" According to recent studies, anal bleaching is a result of excessive soda and coffee drinking or poor hygiene. Thus, after many years of poor eating habits and wrong wiping, your anus skin becomes darker."

Notice how each writer brings her own unique -- yet female -- perspective to the subject? Notice the different take they bring to the subject versus the gay male writer:

"There is no question; we are living in image obsessed era. But I find it somewhat ironic that now that our culture is beginning to celebrate the beauty of “Beige and Brown” people and tanning salons are in nearly every strip mall, we are concerned with the melisma or our anuses.

In case you haven’t noticed, I think the asshole is not only a beautiful thing but also sacred. It should be treated carefully and reverently so it can bring both Tops and bottoms years of sexual pleasure. Luckily for me and my blog, gay men like showing off their bouginas and much as their cocks..."

Compare and contrast.

I am Laslo.

HoodlumDoodlum said...

I am afraid you're wrong, Professor.
Self exploitation is a choice, and is empowering.
Making empowering choices is the core of feminism.
Choosing to exploit oneself is strongly feminist.

Bob Boyd said...

"a woman’s insides — her exploits, her eating habits, her feelings, her sex life — became a lucrative internet product."

"[T]he real holdup is that non-adopters — mostly older, rural and less-educated — just aren’t interested in Internet access, at any price"

Zach said...

Massey is best when she pinpoints the particular viscousness of living under patriarchy. An essay on Fiona Apple and Lana Del Rey observes that both women attract “men who can smell the blood on the places where a woman is breaking”; elsewhere, she intermingles the narrative of how Britney Spears’s body became public property with the way men call her body “perfect” only when it’s below a healthy weight.

Word that does not appear in this paragraph: self destruction. (Odd in an essay that starts with Marnell)

When people start self destructing, they start attracting and hanging out with bad people. It's not a man-woman thing, except to the obvious extent that sex is involved. These are straight women, so the people they get in the worst trouble with are men. Straight women, straight men, gay women, gay men -- the sex of the partner will vary appropriately, but the behavior will be the same.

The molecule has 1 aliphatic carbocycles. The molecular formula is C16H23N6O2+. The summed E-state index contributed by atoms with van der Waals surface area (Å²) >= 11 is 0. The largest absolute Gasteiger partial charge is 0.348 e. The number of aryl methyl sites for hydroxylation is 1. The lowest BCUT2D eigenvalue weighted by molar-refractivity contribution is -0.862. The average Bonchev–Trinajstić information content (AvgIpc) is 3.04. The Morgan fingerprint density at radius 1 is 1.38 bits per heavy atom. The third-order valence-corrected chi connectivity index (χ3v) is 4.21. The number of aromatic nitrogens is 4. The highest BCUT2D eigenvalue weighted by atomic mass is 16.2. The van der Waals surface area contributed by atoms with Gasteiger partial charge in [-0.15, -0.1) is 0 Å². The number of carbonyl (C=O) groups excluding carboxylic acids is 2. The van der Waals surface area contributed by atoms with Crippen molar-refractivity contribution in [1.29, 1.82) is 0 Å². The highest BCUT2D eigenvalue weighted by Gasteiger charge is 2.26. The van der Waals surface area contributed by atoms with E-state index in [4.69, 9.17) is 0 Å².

I bring this up, because one thing I don't like about the current wave of Internet feminism is how it blurs the lines between personality problems and a political manifesto. You're not selfish, drug addled, lazy, or insecure, it's the Patriarchy! And not only is the Patriarchy making you do these things you would never do on their own, they're also convincing everyone else that they're bad! Screw those guys!

buwaya said...

Barefoot and pregnant, and, better, with many children to take care of, is healthier than such bored self-absorption.
There are reasons we are here, and that reason is never us.

n.n said...

The defining quality of feminism is women's Choice. Well, that, and progressive chauvinism (PC).

Zach said...

Sadly, many people who write well are extremely self obsessed.

There should be some sort of warning for young writers:
"WARNING! You are not interesting enough to support a writing career! You have to go out and meet other people!"

Everybody wants to be Walt Whitman and write the Song of Myself. But the truth is, there are only two genres focused on the self. There are autobiographies, in which famous and successful people write about their life, and personal addiction memoirs, in which wretched and unhappy people do the same.

And the autobiographies are all ghostwritten.

HoodlumDoodlum said...

No offense, but Dooce ain't Montaigne and if self-obsessed ladybloggers (or dudebloggers) are what we call Humanists today, well woe unto us.

The Cracker Emcee said...

Just reading the header of this post caused a deep, flickering, almost subliminal, impulse to shoot myself in the face. The notion that sharing your excessive self-examination is unseemly and vain might be dated. That doesn't make the sharing any less vomitous. And, yeah, I get the irony of saying that.

Earnest Prole said...

Your narcissistic pasty-white tale grows tiresome.

ceowens said...

I took a fly tying class a couple of years ago. The fellow teaching it mentioned a cosmetic removal product, correctly spelled "Albolene", as a fly floatant. He misspelled it however and my first internet search yielded a number of references to an anal bleach produced in Thailand. Now I suspect I am on another government list I would rather not be on. (Coming to you from a machine running Windows XP)